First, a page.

The Security Institute of New Zealand [SINZ] welcomes you to the first course you will do on protecting crowded places from attack.
This initiative is to support keeping New Zealand safe from attackers, whether they be terrorists or criminals intent on causing harm. The resources are taken from the New Zealand Government Strategy for protecting crowded places from attack, which were developed after the devastating attacks of the Al Noor Mosque and the Linwood Islamic Centre in Christchurch on March 15th 2019.
Sadly, we have seen more examples of devastating attacks both in Dunedin ( May 2021) and Auckland (September 2021) and there is no doubt we will see more.
An attack can come in many ways and we have seen some of these in other parts of the world, as well as in our own country. Everyone has a role to play in keeping crowded places safe, whether they are government officials, owners and operators of crowded places, community organisers, security personnel or members of the public.
As a community-based employee or volunteer helping keep the community safe, you can be rostered to attend events and places deemed to be crowded places. Alternatively, just because you are patrolling the community, you might see something that will assist prevent an attack or help Police respond quickly to the event. You are therefore at the sharp end of being able to prevent an attack, or identify and report an attack so that levels of injuries and harm can be reduced.
This course is free for you. You may also use it regularly for refresher training prior to working at an event. Your presence [Officer presence] and ability to keep people safe are recognised by Police, the owners and operators of crowded places and everybody else involved in keeping people safe. Your efforts in gaining this important knowledge and successfully completing the course are appreciated. If you want more training, watch out for our next level course.
Your certificate is available to you once you have successfully completed the course, don’t forget to download the certificate of completion and show it to your employer, clients, family and friends. Post it on FaceBook, Instagram to encourage others to make themselves aware.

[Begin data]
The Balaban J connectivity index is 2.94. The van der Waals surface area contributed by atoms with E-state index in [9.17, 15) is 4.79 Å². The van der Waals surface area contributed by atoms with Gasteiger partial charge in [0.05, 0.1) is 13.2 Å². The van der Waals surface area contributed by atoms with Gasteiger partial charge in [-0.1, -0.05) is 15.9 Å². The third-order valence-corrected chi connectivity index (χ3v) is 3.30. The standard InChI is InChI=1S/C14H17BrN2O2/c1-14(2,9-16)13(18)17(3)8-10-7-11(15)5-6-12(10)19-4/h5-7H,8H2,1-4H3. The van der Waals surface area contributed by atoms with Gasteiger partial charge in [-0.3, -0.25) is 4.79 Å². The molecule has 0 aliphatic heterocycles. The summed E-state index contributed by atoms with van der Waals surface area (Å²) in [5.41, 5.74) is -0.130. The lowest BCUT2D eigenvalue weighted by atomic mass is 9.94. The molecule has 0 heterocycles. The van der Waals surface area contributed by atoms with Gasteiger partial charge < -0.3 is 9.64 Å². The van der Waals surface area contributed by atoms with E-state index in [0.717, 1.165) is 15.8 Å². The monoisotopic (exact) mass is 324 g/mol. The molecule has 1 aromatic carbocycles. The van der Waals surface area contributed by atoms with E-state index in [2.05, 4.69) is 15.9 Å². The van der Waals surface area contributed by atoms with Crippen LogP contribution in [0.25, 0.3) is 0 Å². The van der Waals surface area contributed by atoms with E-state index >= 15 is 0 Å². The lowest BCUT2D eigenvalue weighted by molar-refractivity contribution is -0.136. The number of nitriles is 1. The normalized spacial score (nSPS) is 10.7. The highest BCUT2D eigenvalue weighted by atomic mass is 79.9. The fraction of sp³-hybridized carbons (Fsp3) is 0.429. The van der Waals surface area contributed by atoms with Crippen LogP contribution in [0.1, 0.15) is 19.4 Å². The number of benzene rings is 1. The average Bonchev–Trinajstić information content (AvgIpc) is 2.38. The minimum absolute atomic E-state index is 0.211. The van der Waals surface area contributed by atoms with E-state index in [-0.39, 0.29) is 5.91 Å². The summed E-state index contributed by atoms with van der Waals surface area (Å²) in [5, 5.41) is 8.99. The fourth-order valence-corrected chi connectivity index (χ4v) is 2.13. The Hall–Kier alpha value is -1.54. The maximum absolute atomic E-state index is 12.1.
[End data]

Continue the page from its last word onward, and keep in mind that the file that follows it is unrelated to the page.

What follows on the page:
Talk you your teammates, and work colleagues and encourage them to do this course.
The Security Institute of New Zealand has provided the platform for this course, which was generously created and developed by C4 Group Ltd, New Zealand’s leading security training company.
We must also acknowledge the Department of Prime Minister and Cabinet and the New Zealand Police Prevention Team for their work on developing the resources.
In order to successfully complete this awareness course…
1. You need to open and read every lesson and successfully complete every quiz.
2. Make sure you click on the Completion button at the end of every lesson.
3. The quiz can be completed as many times as you need.
4. You will need to get 100% correct in every quiz to be successful. 100% means you know a lot and are ready to protect yourself and people at risk if an attack on a crowded place occurs.
Crowded Places Strategy
The New Zealand Government has developed Protecting Our Crowded Places from Attack: New Zealand’s Strategy to help owners and operators of crowded places protect the lives of people working in, using and visiting their crowded place. The strategy intends to preserve the public’s use and enjoyment of crowded places, while ensuring that their safety has been considered.
Know What To Do
We all have a responsibility to keep our crowded places safe. As individuals we need to understand how to recognise and report suspicious behaviour and we need to be clear about what to do in the unlikely event of getting caught up in an attack. Read more on how you can help.
Recognize Suspicious Behavior
You can play an important part in keeping yourself and crowded places safe by knowing how to Recognise and report suspicious behaviour
Types of Attack
Attacks on crowded places can come in many forms such as bomb threats, Improvised Ex[plosive Devices, active armed offender, hostile vehicle, hostile drone, chemical or biological
Detecting and Responding to Hostile Reconnaissance